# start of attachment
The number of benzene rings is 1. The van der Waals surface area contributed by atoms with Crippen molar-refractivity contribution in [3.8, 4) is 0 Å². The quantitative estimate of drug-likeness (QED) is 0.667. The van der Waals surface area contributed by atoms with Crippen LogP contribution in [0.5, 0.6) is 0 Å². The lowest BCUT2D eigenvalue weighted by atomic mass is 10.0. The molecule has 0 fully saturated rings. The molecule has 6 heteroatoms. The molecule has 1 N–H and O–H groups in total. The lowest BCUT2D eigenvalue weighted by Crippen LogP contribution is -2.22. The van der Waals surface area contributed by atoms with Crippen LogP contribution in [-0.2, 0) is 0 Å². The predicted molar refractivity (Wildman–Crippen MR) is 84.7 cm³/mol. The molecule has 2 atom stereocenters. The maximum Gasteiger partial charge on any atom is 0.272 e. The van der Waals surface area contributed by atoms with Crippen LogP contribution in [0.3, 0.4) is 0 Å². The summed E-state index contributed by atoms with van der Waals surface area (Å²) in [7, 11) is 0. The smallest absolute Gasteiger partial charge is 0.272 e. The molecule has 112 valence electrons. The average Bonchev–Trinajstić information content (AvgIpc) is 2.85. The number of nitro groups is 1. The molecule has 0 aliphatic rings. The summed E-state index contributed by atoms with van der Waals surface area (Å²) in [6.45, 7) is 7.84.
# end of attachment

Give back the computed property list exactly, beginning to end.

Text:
The number of benzene rings is 1. The van der Waals surface area contributed by atoms with Crippen molar-refractivity contribution in [3.8, 4) is 0 Å². The quantitative estimate of drug-likeness (QED) is 0.667. The van der Waals surface area contributed by atoms with Crippen LogP contribution in [0.5, 0.6) is 0 Å². The lowest BCUT2D eigenvalue weighted by atomic mass is 10.0. The molecule has 0 fully saturated rings. The molecule has 6 heteroatoms. The molecule has 1 N–H and O–H groups in total. The lowest BCUT2D eigenvalue weighted by Crippen LogP contribution is -2.22. The van der Waals surface area contributed by atoms with Crippen LogP contribution in [-0.2, 0) is 0 Å². The predicted molar refractivity (Wildman–Crippen MR) is 84.7 cm³/mol. The molecule has 2 atom stereocenters. The maximum Gasteiger partial charge on any atom is 0.272 e. The van der Waals surface area contributed by atoms with Crippen LogP contribution in [0.3, 0.4) is 0 Å². The summed E-state index contributed by atoms with van der Waals surface area (Å²) in [7, 11) is 0. The smallest absolute Gasteiger partial charge is 0.272 e. The molecule has 112 valence electrons. The average Bonchev–Trinajstić information content (AvgIpc) is 2.85. The number of nitro groups is 1. The molecule has 0 aliphatic rings. The summed E-state index contributed by atoms with van der Waals surface area (Å²) in [6.45, 7) is 7.84.